Industry debunks Minn. report shedding bad light on corn ethanol

By Susanne Retka Schill | December 19, 2014

An analysis of conventional and alternative vehicles and their air pollution-related public health impacts from researchers at the University of Minnesota got a swift debunking from the ethanol industry. The university researchers found electric vehicles could reduce the deaths from air pollution by 70 percent and concluded the use of corn ethanol or electricity from coal is worse than gasoline for public health.

The co-authors of the report, published in the Dec. 15 Proceedings of the National Academy of Sciences, were Bioproducts and Biosystems Engineering assistant professor Jason Hill and Chris Tessum, a researcher in the Department of Civil, Environmental and Geo-Engineering.

The team look at how particulate matter (PM) and ground-level ozone change as a result of using various options for powering vehicles, and included not only tail-pipe emissions but a life-cycle analysis (LCA).

The Renewable Fuels Association released a three-page analysis that says the paper’s conclusions “…stand at odds with real-world data showing decreases in ozone and PM2.5 concentrations...” and that “Data from 222 EPA sensing sites show that ozone and PM2.5 concentrations have trended downward during the period in which the use of ethanol-blended gasoline has dramatically increased.”

The RFA response goes on to show that “On a full lifecycle basis, the study’s results are contradictory to the results from the Department of Energy’s latest GREET model” and that “There is a substantial body of evidence proving that ethanol reduces both exhaust hydrocarbons and CO emissions, and thus can help reduce the formation of ground-level ozone.”

The study’s reliability is also called into question as it omitted key factors when reaching conclusions on the environmental impact of gasoline and electric vehicles. RFA points out that the University of Minnesota conclusion “…excludes NOx and SOx emissions associated with crude oil extraction, a decision that grossly underrepresents the actual lifecycle emissions impacts of gasoline.” RFA concluded, “Omitting key emissions sources from the lifecycle assessment of EVs and crude oil inappropriately skews the paper’s results for the overall emissions impacts of these fuels and vehicles.”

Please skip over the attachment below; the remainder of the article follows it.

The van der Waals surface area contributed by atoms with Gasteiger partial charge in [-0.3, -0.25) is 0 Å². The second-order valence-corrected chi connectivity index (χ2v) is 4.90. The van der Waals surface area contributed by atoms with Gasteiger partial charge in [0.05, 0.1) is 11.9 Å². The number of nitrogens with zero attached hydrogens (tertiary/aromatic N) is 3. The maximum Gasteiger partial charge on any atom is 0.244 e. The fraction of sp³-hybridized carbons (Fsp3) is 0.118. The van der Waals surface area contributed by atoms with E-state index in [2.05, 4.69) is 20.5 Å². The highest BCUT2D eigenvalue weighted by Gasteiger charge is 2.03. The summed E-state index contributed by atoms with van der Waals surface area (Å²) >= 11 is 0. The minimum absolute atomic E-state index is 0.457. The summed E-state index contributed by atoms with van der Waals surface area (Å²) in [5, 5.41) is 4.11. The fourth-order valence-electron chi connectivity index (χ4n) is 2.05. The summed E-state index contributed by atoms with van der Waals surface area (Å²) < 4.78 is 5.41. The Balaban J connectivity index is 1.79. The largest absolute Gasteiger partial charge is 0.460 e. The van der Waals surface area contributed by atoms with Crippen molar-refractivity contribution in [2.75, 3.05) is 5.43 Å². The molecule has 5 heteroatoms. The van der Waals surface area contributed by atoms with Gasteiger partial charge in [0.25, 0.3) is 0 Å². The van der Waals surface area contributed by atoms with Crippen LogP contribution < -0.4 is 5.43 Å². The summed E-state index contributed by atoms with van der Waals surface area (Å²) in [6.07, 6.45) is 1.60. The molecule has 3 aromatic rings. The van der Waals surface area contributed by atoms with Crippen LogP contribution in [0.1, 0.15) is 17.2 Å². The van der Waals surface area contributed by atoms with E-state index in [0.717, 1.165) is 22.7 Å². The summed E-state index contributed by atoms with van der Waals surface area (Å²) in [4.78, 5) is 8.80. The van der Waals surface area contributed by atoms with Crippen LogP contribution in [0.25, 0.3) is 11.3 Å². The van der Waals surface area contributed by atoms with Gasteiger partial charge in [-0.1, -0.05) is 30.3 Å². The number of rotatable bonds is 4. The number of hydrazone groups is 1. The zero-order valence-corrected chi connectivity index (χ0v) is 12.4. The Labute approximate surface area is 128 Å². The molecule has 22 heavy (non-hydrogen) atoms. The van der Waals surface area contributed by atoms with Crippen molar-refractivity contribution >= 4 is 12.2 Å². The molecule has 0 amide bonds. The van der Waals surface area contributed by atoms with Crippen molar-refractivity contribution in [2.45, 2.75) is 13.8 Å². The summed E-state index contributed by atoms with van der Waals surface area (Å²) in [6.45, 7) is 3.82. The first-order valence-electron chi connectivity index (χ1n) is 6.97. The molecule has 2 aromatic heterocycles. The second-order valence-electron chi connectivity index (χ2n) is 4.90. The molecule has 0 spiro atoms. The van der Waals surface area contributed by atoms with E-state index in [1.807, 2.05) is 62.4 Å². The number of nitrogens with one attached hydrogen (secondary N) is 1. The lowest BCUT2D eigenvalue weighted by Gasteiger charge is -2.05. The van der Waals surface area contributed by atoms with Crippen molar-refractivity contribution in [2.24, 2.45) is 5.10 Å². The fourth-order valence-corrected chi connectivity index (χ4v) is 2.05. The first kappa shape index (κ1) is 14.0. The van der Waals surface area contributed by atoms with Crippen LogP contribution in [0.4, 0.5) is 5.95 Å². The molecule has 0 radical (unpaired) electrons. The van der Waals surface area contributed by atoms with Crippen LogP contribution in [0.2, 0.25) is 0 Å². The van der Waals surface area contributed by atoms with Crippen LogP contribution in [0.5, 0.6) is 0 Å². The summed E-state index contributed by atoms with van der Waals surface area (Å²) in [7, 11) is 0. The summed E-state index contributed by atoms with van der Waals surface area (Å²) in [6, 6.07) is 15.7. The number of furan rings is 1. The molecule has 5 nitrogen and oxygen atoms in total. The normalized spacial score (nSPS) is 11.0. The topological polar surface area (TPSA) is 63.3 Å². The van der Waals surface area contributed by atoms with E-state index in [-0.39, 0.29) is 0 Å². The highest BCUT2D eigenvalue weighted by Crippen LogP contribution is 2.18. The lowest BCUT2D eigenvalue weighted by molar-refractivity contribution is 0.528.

The Minnesota Biofuels Association echoed RFA’s response. “While the U of M's report states that [ozone and particulate matter] increase with ethanol usage, data from the EPA suggests otherwise. According to the EPA, the amount of ozone in the air has decreased 18 percent from 2000 to 2013. In the Upper Midwest, ozone levels have fallen 11 percent during the same time period. Similarly, particulate matter has decreased 34 percent nationwide from 2000 to 2013. It is important to note that the drop in ozone and particulate matter coincide with the increase in ethanol blended gasoline.”

Growth Energy’s statement following the release of the report added to the critiques from another angle. “This report also fails to account for the numerous environmental benefits ethanol provides,” the Growth Energy statement said. “According to Argonne National Laboratory, ethanol reduces greenhouse gas (GHG) emissions by an average of 34 percent compared to gasoline, even when the highly controversial and disputed theory on indirect land use change (ILUC) is factored into the modeling ... Argonne has found that without ILUC included, ethanol reduces GHG emissions by 57 percent compared to gasoline.”

Growth Energy also pointed out the University of Minnesota report left out another important benefit ethanol brings to fuel. “Ethanol, with its high octane content, reduces the need to add toxic aromatics to gasoline to bolster octane and engine performance such as benzene and 1-3 butadiene that are known carcinogens. Additionally, ethanol plays a major role in reducing ultra-fine particulates in exhaust emissions that are linked to a large number of adverse health outcomes.”